From the 1.2.13 issue
By Daniel Mintz
The county’s Human Rights Commission has gotten numerous comments about lack of public restrooms and is working on identifying how many there actually are and where.
The restroom inventory is part of an annual report that covers the one-year period through June 2012. Dave Heise, who was the commission’s chairman, summarized the report at the Dec. 18 Board of Supervisors meeting.
Asked about the public restroom issue, he said that people have “intermittently” been at commission meetings to comment about “a perceived lack of public restrooms in the county.” He added, “At some point, we heard enough of those to look at that.”
Heise said commission members decided to find out the actual number of restrooms in the county and its cities. They expected that it would be easy to determine but found that wasn’t the case, he continued.
“We actually had to try to compile that ourselves,” Heise said. “One of the things we found was that that information really isn’t well known – the first response we get is, ‘We don’t know, let’s look into it.’ ”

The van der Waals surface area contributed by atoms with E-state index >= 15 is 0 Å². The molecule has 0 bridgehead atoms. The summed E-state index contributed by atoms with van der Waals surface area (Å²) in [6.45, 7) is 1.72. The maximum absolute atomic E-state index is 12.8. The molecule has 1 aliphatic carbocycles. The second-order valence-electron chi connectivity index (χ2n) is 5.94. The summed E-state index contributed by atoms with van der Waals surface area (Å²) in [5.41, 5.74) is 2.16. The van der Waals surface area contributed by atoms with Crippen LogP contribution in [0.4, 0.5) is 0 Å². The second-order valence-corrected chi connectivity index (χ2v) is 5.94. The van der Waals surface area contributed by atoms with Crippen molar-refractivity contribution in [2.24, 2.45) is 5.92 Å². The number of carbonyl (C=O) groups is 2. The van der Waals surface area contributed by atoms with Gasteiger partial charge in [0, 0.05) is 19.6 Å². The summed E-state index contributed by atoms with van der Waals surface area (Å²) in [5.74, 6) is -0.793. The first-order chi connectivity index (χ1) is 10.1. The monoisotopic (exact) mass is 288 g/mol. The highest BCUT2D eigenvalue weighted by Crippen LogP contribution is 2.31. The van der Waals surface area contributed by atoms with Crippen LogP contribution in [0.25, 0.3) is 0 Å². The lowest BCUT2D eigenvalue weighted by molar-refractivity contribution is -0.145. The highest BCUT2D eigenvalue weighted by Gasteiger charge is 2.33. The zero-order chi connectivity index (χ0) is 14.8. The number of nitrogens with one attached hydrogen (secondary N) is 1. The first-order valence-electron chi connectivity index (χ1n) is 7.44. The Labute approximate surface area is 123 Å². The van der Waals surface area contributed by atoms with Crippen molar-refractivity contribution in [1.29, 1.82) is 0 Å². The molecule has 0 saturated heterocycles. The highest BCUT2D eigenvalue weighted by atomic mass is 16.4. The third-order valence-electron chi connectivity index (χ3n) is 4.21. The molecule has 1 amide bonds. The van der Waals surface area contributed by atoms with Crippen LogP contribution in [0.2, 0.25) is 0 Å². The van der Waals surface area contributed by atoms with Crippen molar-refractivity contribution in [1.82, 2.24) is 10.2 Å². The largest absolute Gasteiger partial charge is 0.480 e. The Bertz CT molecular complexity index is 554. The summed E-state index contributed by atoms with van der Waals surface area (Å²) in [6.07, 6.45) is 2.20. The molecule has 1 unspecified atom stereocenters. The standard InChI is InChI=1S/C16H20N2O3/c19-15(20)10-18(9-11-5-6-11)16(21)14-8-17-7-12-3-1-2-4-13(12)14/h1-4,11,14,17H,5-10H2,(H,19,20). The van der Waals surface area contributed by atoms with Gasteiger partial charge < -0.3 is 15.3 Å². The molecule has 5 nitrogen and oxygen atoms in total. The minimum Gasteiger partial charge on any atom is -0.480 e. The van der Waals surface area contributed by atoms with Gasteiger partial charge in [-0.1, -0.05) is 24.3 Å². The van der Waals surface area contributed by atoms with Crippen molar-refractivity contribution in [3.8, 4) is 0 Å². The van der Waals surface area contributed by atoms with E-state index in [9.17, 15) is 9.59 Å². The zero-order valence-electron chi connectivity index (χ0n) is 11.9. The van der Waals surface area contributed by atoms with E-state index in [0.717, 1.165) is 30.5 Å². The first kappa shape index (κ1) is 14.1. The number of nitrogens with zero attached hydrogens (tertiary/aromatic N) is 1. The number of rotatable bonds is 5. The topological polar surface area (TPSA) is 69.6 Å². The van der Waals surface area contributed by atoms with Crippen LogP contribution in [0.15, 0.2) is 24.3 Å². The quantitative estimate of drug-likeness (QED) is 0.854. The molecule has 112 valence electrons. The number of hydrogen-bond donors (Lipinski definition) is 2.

The commission compiled a list of restrooms that are available to the public, although many are in restaurants and other customer-serving businesses. Supervisor Mark Lovelace said an important step is to determine where the need is greatest.
Supervisor Rex Bohn said public restrooms represent a considerable maintenance expense. He said it will be easier to establish public restrooms “if we can find a way to cure that problem.”
Heise said the “next step” will be getting an accurate inventory of restrooms and checking on what other counties and cities are doing.
Other concerns the commission took up during the year included availability of health care, the level of public participation in the county’s General Plan Update and the effects of the county’s urgency ordinance restricting protest activity on county property.
The commission-recommended Law Enforcement Liaison committee also gained enough members to be formed.